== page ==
JGrasp (www.jgrasp.org) is the bomb! I really like this IDE, developed and supported by the CS department at Auburn University. I’ve recently begun using it in my workshops with teachers, and I really do like it! It is as easy to use as JCreator, not requiring workspaces or projects, and is easy to do file input, plus it has many other cool features, including debugging as well as a neat thing called the Canvas, that displays all kinds of cool things about your code. I give JGrasp a full 5 stars, my highest rating so far! Check out this incredible IDE at jgrasp.com, and work through their excellent tutorials to really learn how to use it best.
Jeliot (cs.joensuu.fi/jeliot) is another really cool IDE I came to know about AFTER I had retired from teaching, and I really wished I had known about it while I was teaching. It is produced and supported by the University of Eastern Finland (email@example.com). You really need to check this one out! It is very easy to use, but has some limitations in how much it can do. For example, it can do one-dimensional arrays, but does not yet support 2D arrays. Other than that, it is very much worth exploring, especially as a teaching demonstration tool. Here’s why. It visualizes the execution of a program by showing all the action on a “stage”. When you run a program, the curtains are drawn back, the variables and objects are drawn on the “stage” using boxes and arrows to show object referencing, and the action of the program is animated for your viewing pleasure and wonder. You can see every step of an if else statement, or looping through an array. You can speed up or slow down the action, depending on how detailed you want to observe it. It totally demystifies the abstract process of programming, especially for beginning students, and I highly recommend it as the first IDE to use in the classroom. The download comes with numerous code examples you can explore immediately, which really helps teach the beginning concepts. I give this IDE 4 1/2 stars, with a half star off for the inability to handle 2D arrays, but to me that is a minor issue.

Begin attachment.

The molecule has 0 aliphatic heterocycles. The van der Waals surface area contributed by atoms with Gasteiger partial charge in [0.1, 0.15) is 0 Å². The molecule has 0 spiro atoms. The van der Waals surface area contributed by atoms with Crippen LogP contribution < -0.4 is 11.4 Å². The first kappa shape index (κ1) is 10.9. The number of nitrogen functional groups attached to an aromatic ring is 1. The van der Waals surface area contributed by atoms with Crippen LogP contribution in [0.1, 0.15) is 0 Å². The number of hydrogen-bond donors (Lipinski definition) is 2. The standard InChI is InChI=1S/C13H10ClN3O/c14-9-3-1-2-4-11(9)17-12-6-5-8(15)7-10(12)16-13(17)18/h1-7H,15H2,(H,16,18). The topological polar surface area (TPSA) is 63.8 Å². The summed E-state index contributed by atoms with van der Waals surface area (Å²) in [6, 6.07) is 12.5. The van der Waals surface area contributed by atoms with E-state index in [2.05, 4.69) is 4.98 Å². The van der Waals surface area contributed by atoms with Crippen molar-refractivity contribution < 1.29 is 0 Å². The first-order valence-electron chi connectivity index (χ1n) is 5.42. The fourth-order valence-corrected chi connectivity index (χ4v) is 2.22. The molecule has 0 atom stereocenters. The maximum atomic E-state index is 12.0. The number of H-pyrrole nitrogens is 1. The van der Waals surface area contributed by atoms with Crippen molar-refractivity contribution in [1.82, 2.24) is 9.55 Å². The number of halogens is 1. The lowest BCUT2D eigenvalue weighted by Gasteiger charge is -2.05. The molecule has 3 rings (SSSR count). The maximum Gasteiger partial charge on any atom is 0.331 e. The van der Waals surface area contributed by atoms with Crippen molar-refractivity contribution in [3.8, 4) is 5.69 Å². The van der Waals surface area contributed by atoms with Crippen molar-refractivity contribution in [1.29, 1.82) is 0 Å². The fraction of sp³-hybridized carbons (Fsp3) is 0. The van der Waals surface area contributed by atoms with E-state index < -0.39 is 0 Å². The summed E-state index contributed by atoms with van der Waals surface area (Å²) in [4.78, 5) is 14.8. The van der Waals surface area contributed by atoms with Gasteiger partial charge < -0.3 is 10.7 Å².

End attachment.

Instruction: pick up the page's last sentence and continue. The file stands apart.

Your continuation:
There are other IDEs out there, including BlueJ (www.bluej.org), sponsored by the University of Kent in the UK, IntelliJ (www.jetbrains.com/idea), another high-powered professional level IDE similar to Eclipse, and Dr. Java (sourceforge.net/projects/drjava), produced and sponsored by the JavaPLT group at Rice University in Houston, Texas. Not being that familiar with these, I hesitate to make any further comments about them.
The bottom line on IDE selection is this: pick one and try it out. See which one works best for you and for your students. Understand the pros and cons, and then make a choice and stick with it.
- Jeliot first
- JGrasp or JCreator next
- Eclipse (once students reach a level of proficiency)
About Ask John
As he always emphasizes in his classes, courses, and workshops, there is no such thing as a silly question, except for the one you do not ask. John Owen has taught high school Computer Science very successfully for many years, and has a team of CS colleagues who are ready and willing to lend their expertise, experience, and wisdom to help you become a better computer science teacher. This blog is for you! Ask your questions, and he will do his best to give you sound advice that will get you back on track with whatever issues you encounter, and for which you seek answers.